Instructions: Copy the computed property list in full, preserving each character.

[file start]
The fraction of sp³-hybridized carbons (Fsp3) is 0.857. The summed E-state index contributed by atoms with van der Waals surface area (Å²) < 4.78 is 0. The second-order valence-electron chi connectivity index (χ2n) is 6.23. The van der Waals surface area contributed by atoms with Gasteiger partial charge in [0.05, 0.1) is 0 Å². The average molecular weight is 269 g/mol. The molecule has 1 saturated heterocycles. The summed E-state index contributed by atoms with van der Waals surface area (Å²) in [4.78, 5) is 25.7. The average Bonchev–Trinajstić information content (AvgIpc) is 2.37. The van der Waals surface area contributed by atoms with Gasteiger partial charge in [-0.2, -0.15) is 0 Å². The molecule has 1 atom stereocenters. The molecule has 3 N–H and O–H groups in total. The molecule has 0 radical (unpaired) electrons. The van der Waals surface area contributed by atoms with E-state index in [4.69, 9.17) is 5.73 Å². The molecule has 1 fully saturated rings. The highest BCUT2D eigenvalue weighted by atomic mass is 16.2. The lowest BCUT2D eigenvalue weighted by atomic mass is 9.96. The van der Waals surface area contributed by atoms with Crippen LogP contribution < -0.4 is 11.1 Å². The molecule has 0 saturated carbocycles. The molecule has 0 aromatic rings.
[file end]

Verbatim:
The fraction of sp³-hybridized carbons (Fsp3) is 0.857. The summed E-state index contributed by atoms with van der Waals surface area (Å²) < 4.78 is 0. The second-order valence-electron chi connectivity index (χ2n) is 6.23. The van der Waals surface area contributed by atoms with Gasteiger partial charge in [0.05, 0.1) is 0 Å². The average molecular weight is 269 g/mol. The molecule has 1 saturated heterocycles. The summed E-state index contributed by atoms with van der Waals surface area (Å²) in [4.78, 5) is 25.7. The average Bonchev–Trinajstić information content (AvgIpc) is 2.37. The van der Waals surface area contributed by atoms with Gasteiger partial charge in [-0.2, -0.15) is 0 Å². The molecule has 1 atom stereocenters. The molecule has 3 N–H and O–H groups in total. The molecule has 0 radical (unpaired) electrons. The van der Waals surface area contributed by atoms with E-state index in [4.69, 9.17) is 5.73 Å². The molecule has 1 fully saturated rings. The highest BCUT2D eigenvalue weighted by atomic mass is 16.2. The lowest BCUT2D eigenvalue weighted by atomic mass is 9.96. The van der Waals surface area contributed by atoms with Crippen LogP contribution < -0.4 is 11.1 Å². The molecule has 0 saturated carbocycles. The molecule has 0 aromatic rings.